RW 60-Second Guide: Cross-Training

Wise up to the benefits of trying your hand at other sports and you could become a more efficient runner


Posted: 10 September 2007
by Catherine Lee

If you want to become a better runner, there’s no real training substitute for running. Other sports just don’t cut the mustard when it comes to preparing your body for race day, right?

Right. But in terms of boosting your fitness, balancing muscle groups and preventing injury, taking a leaf out of a triathlete’s book might just prove a surprising ticket to improved running performance.

What are the benefits of cross-training?

Participating in different sports boosts your cardiovascular fitness and burns additional calories while allowing your legs time to recover from the repetitive load of running.

Exercising places stress on your joints and muscles, so concentrating on a single sport (such as running) will mean the same muscles are always under strain. Similarly, repeatedly working just one group of muscles can lead to a strength imbalance within the leg, leaving it more susceptible to injury.

Time spent pursuing sports that work the opposing muscles (such as cycling) will improve your stride and economy; strengthening the other muscles in your body can also have a positive effect on your running.

Activities that call for increased upper-body strength will add power to your running action - useful in the later stages of tough events - while those that work your core muscles will enhance your stability and posture.

Of course, if you’re unfortunate enough to already be sidelined, you might have no choice but to cross-train. Frustrating though it might be not to be pulling on your runners, try not to lose sight of its primary purpose - any activity that gets your heart beating faster will help you preserve your fitness and strength during your rehabilitation period.

Which sports are best for runners?

The best sports for runners are those that target the muscles running neglects. Cycling, swimming, rowing, inline skating and cross-country skiing will all give your cardiovascular system a good workout while exerting different muscle groups to those used in running.

Team sports like football and rugby, or games like squash and tennis are also good calorie-burners but bear in mind these activities – with the twists and turns demanded of the knee and ankle joints - may heighten your risk of sustaining an injury.

Keeping your muscles and joints supple via regular stretching has proven benefits for runners too. Pilates and yoga will not only enhance your flexibility and range of motion, but can also improve your balance, co-ordination skills and kinaesthetic awareness (your ability to react to the space and people around you).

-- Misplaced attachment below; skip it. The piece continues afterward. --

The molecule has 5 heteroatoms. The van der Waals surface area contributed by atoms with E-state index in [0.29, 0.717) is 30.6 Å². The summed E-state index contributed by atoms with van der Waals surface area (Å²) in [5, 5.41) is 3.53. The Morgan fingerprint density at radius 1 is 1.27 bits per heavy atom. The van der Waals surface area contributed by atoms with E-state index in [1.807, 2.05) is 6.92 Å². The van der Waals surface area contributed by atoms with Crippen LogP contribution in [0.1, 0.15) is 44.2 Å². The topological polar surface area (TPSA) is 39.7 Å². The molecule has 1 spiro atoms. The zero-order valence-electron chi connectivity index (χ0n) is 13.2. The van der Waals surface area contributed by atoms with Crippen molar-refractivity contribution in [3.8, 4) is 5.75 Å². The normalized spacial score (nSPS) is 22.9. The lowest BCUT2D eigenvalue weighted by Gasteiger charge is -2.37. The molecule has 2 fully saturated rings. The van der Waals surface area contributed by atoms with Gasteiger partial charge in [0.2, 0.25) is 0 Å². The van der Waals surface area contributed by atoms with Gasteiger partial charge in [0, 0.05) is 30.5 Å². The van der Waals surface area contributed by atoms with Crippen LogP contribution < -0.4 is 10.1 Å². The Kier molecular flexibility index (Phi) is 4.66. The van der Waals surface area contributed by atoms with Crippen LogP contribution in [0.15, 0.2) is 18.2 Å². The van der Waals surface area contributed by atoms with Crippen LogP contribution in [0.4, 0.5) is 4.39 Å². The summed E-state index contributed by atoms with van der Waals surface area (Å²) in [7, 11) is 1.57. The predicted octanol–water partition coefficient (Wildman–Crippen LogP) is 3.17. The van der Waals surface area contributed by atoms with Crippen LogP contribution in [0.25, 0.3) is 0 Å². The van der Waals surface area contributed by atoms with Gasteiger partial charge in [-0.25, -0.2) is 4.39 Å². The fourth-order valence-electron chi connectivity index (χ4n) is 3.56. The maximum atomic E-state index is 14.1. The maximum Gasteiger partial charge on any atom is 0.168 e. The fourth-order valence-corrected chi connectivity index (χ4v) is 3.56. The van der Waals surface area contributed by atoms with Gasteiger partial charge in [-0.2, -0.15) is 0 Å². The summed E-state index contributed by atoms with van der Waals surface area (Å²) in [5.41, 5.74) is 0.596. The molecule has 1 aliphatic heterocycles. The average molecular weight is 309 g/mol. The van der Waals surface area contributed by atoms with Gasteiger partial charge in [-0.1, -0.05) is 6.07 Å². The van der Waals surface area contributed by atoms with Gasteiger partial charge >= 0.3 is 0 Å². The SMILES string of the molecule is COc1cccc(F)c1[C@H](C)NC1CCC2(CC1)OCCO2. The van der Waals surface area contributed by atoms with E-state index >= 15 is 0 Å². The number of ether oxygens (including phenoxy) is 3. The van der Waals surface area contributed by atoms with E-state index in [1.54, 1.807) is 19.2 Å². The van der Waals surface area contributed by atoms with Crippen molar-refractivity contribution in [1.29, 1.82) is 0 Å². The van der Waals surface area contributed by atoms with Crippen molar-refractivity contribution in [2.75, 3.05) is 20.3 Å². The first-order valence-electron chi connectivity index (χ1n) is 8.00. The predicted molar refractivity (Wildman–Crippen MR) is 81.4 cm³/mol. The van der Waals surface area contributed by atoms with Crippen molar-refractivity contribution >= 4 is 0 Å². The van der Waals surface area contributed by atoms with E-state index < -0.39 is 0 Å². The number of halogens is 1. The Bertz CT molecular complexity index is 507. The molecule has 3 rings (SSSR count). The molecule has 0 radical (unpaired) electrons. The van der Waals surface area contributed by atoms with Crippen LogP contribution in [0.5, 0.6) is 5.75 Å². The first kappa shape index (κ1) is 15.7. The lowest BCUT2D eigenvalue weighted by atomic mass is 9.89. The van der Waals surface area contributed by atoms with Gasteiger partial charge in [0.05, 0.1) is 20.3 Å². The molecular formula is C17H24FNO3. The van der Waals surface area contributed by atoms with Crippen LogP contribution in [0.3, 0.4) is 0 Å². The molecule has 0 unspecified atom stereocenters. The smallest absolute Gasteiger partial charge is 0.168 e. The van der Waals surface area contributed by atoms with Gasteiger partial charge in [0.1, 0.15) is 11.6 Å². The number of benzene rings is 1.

Anaerobic exercise such as weight-training has also been proven to give runners increased strength, speed, and core stability.

When and how hard should I cross-train?

If you’re new to the field of cross-training, take this advice on board before you get started:

1. If you’re trying your hand at a new sport, don’t be tempted to do too much too soon – you’ll only be left with sore muscles that will need extra time to recover. Build up slowly – from as little as 15 or 20 minutes at first.

2. Don’t add lots of extra sessions to your schedule straight away either. To start with, try replacing one of your easy runs with a cross-training workout. Remember rest days are there for a reason.

3. Resist the temptation to replace a speed session or a long run with something different – your running won’t improve if you omit key sessions.

4. Only when your body has adjusted to your new sport should you think about increasing the frequency or intensity of these sessions. Their purpose is to build on your existing fitness, not leave your body overworked.

5. If you wear a heart-rate monitor, accept that it’s normal for your heart rate to be approximately 10 beats per minute lower in sports such as cycling or rowing. Use this figure as a rough guide when gauging the intensity of your sessions – push yourself too hard and you run the risk of injury and fatigue.

6. Listen to your body. If your muscles feel tired, it’s best to avoid exercise altogether, as your energy reserves will be better put to use repairing weary muscles. However, if it’s more likely a case of mental exhaustion, going for a leisurely bike ride or swim could help put a spring back in your step.

Lastly...

Enjoy it! Cross-training shouldn’t seem like an extra chore. Instead, use it to spice up your weekly routine or recharge your batteries, all the while reaping the rewards of its aerobic benefits.

Still after more advice? Here are five informative articles to print and read later...
(RW+ indicates magazine subscriber only) Find out what advice your fellow RW members have to offer in these two Reader to Reader articles:

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Discuss this article


Fairly Fuming ? Steam Coming from Ears ? Just a little Grumpy ?

And how do I cool down after the 60 seconds ? Once I am annoied, I usually stay mad for at least minutes.
Posted: 19/09/2007 at 22:48

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